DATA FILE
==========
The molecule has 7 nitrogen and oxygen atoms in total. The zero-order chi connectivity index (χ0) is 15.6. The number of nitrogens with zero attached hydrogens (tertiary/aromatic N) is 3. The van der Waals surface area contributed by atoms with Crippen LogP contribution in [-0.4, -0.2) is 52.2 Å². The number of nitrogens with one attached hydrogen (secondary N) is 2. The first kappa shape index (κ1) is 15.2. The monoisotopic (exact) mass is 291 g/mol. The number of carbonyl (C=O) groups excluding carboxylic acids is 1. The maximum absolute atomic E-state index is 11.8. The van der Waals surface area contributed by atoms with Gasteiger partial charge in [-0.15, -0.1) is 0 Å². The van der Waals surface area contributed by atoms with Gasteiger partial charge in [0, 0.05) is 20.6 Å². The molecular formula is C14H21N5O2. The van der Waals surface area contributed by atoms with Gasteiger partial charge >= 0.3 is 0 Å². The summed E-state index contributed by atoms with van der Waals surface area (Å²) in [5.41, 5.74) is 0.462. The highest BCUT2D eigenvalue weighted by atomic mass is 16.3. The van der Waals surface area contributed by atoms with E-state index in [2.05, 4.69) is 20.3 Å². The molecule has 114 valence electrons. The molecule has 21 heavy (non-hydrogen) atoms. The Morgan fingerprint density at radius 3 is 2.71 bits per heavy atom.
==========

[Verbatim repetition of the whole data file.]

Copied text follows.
The molecule has 7 nitrogen and oxygen atoms in total. The zero-order chi connectivity index (χ0) is 15.6. The number of nitrogens with zero attached hydrogens (tertiary/aromatic N) is 3. The van der Waals surface area contributed by atoms with Crippen LogP contribution in [-0.4, -0.2) is 52.2 Å². The number of nitrogens with one attached hydrogen (secondary N) is 2. The first kappa shape index (κ1) is 15.2. The monoisotopic (exact) mass is 291 g/mol. The number of carbonyl (C=O) groups excluding carboxylic acids is 1. The maximum absolute atomic E-state index is 11.8. The van der Waals surface area contributed by atoms with Gasteiger partial charge in [-0.15, -0.1) is 0 Å². The van der Waals surface area contributed by atoms with Gasteiger partial charge in [0, 0.05) is 20.6 Å². The molecular formula is C14H21N5O2. The van der Waals surface area contributed by atoms with Gasteiger partial charge >= 0.3 is 0 Å². The summed E-state index contributed by atoms with van der Waals surface area (Å²) in [5.41, 5.74) is 0.462. The highest BCUT2D eigenvalue weighted by atomic mass is 16.3. The van der Waals surface area contributed by atoms with E-state index in [2.05, 4.69) is 20.3 Å². The molecule has 114 valence electrons. The molecule has 21 heavy (non-hydrogen) atoms. The Morgan fingerprint density at radius 3 is 2.71 bits per heavy atom.